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Hampton/Shaler

Hampton groundskeeper an unsung hero who keeps athletic program rolling

| Wednesday, July 4, 2018, 8:53 p.m.
Joe Bayer is dedicated to keeping the playing fields and outdoor spaces at Hampton Township School District in tip-top condition.
Louis Raggiunti | For the Tribune-Review
Joe Bayer is dedicated to keeping the playing fields and outdoor spaces at Hampton Township School District in tip-top condition.
Joe Bayer takes pride in keeping Hampton playing fields safe, playable and aesthetically pleasing.
Louis Raggiunti | For the Tribune-Review
Joe Bayer takes pride in keeping Hampton playing fields safe, playable and aesthetically pleasing.
Joe Bayer has been with Hampton Township School District for nearly a decade.
Louis Raggiunti | For the Tribune-Review
Joe Bayer has been with Hampton Township School District for nearly a decade.

It takes work to keep the athletic grounds at Hampton Township School District looking good, and much of that can be attributed to Joe Bayer, the main groundskeeper at the district.

He's the one that is responsible for maintaining that field and other outdoor areas to ensure these places are up to par.

Bayer has been working at the district for almost a decade now and Richard Farino, building and grounds supervisor at the district, had no problem answering what makes Bayer valuable.

“Dedication, loyalty. And he treats our grounds like his own front yard,” said Farino.

Bayer, who lives in Bradford Woods, works year round taking care of district grounds.

Tips for good athletic maintenance of athletic fields includes three things, he said.

The fields need to be safe, have “playability” and be aesthetically pleasing.

“There's always something to do,” said Bayer.

The changing dynamics of the weather or season is a factor of what he has to do for the day, especially if it's snow or rain.

Currently, he's working to ensure the various summer camps have good grounds on which to practice, he said. Farino said they may enlist help from others in the district to help Bayer with maintenance when necessary, but it's mostly Bayer.

William Cardone, HTSD athletic director, said Bayer gets called a few friendly names occasionally.

“Joe is well known with some nicknames such as Joe Dirt or Joe Fridley Field as he spends most of his time at the baseball fields or Fridley,” said Cardone.

Bayer has a bachelor's degree in outdoor education from Pennsylvania State University and before coming to Hampton was a recreation director for a healthcare facility. He enjoys working here, saying the district provides a great working environment.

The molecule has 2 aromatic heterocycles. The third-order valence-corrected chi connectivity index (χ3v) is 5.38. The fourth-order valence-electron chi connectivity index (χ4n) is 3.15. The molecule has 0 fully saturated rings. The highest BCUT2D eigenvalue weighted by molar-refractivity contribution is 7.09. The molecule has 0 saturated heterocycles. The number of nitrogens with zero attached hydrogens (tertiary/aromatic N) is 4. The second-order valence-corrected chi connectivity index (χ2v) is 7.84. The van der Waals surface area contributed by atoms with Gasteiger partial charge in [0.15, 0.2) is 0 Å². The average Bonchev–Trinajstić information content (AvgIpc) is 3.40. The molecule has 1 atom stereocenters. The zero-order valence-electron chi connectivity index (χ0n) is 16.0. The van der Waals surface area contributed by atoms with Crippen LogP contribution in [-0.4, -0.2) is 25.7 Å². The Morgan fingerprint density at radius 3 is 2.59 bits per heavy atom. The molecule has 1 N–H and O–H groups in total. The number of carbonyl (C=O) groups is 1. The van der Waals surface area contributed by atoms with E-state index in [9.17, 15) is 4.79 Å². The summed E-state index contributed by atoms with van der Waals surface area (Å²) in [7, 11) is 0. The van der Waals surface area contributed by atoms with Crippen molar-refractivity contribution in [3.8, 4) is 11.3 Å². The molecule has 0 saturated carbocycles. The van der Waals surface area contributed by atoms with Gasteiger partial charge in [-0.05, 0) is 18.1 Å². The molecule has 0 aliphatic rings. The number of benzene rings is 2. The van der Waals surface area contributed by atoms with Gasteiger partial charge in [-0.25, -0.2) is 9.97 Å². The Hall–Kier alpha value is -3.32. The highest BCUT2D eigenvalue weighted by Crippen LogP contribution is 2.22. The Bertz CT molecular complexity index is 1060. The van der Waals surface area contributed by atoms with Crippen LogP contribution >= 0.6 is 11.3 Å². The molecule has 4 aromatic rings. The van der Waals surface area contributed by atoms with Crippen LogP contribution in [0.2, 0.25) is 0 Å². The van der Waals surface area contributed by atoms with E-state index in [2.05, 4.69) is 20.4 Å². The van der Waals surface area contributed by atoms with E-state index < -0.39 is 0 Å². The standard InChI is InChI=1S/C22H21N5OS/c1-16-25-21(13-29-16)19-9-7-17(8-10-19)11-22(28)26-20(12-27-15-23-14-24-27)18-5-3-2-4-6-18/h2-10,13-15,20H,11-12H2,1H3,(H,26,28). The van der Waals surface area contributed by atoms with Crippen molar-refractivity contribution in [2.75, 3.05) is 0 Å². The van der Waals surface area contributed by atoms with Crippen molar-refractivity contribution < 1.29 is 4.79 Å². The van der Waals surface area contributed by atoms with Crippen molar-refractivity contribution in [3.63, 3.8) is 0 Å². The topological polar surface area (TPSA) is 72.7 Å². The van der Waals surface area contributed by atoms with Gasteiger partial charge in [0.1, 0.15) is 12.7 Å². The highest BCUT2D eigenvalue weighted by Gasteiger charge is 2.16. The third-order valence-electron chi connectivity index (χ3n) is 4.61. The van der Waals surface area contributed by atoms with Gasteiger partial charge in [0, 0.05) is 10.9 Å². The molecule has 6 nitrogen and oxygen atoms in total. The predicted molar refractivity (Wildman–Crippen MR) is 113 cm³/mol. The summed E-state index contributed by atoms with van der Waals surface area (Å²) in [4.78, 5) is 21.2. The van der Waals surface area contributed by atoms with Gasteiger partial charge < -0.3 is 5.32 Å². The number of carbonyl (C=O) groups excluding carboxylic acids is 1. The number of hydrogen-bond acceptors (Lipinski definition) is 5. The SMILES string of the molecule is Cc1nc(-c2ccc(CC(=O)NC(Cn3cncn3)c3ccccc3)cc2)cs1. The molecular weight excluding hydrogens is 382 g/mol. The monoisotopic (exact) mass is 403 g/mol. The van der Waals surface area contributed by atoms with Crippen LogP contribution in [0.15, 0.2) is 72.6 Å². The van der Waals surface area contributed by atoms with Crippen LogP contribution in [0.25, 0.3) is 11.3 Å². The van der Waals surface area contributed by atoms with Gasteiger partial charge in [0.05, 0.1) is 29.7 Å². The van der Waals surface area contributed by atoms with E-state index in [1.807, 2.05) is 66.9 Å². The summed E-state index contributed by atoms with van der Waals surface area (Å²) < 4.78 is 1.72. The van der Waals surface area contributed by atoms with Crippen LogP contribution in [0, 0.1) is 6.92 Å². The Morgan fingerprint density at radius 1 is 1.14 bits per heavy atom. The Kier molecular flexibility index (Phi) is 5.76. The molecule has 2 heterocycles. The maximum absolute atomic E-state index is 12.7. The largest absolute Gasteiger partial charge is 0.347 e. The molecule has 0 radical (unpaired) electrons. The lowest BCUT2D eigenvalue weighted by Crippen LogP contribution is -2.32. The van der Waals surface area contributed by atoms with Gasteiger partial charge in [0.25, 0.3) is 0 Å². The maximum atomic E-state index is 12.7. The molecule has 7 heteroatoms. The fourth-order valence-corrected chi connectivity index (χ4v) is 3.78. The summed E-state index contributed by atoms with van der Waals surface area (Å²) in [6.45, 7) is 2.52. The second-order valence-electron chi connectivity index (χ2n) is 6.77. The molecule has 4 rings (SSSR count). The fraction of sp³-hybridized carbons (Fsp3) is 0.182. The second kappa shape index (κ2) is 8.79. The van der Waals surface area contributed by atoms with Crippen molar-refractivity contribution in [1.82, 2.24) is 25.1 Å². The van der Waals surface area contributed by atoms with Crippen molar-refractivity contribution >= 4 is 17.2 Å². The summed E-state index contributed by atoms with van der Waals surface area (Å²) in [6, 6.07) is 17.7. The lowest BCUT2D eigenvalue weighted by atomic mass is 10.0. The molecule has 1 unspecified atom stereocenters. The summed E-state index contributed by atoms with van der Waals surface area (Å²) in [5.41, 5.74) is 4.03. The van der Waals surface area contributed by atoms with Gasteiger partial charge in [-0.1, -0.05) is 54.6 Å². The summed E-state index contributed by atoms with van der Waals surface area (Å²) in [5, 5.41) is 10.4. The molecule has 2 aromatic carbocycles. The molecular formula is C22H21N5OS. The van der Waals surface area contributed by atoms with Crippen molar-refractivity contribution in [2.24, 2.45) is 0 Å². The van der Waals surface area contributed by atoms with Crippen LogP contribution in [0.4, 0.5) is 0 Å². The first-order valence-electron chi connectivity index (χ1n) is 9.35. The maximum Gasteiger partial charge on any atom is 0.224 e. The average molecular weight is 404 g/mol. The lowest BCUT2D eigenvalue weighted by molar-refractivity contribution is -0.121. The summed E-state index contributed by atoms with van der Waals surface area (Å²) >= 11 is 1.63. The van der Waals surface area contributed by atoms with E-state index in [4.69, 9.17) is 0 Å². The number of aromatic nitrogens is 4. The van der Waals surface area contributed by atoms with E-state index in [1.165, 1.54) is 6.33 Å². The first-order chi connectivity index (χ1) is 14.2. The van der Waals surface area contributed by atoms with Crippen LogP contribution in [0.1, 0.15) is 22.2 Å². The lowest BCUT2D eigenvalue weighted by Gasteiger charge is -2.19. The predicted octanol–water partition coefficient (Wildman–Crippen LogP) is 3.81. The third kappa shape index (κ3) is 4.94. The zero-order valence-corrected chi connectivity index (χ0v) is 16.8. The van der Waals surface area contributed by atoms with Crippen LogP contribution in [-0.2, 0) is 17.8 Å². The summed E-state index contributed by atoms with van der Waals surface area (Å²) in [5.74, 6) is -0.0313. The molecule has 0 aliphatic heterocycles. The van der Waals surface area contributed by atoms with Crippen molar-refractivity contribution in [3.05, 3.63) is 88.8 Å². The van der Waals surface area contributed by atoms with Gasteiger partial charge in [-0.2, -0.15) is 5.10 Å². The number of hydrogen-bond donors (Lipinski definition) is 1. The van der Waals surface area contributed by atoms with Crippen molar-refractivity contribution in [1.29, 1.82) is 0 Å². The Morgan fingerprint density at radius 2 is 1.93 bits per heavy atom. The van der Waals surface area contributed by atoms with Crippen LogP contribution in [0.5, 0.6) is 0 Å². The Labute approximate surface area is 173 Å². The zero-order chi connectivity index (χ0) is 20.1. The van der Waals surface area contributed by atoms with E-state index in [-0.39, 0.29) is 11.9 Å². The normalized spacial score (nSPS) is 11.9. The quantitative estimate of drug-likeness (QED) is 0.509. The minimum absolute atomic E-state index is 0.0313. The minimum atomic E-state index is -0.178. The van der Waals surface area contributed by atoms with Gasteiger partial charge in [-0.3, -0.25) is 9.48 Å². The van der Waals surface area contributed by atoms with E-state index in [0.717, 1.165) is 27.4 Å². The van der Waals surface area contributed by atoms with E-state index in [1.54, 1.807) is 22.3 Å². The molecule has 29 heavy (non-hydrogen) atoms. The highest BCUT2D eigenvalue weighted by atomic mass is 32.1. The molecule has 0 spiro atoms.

“People from the board and administration know you by their first name so it makes for an easy working relationship,” he said.

Farino and Cardone agree.

“Joe is such a big asset to the athletic program at Hampton and everything he does for our student athletes and coaches. Hampton has been able to have quality facilities in the WPIAL and PIAA because of the attention to detail Joe provides,” said Cardone.

Bayer enjoys the interaction with staff and students, adding the students and athletes treat the facilities pretty well.

“I find if you give them a very good facility they respect it and take care of it,” said Bayer, who is married to his wife, Susan, and has two grown daughters, Emily and Halley.

Sporting events anywhere will have its share or garbage to pick up, but he was quite impressed by June's graduation ceremonies at Fridley Field. He estimated between 2,800 to 3,000 people attended and “I probably picked up just about a half a bag of trash.”

He comes to work from 7 a.m. to 3 p.m. and said his goal is to meet the needs of all the differing requests throughout the district. But he loves being outdoors, even when he maintained fields in the cold spring this year when the lacrosse team played in the snow.

For Bayer, almost everyday is a good day to be outdoors.

Not surprisingly, in his spare time, he likes to garden at home and is a beekeeper. This year marks the first time he harvested the honey from the hives and he's proud to say they garnered 60 pounds of honey.

Natalie Beneviat is a Tribune-Review contributor.

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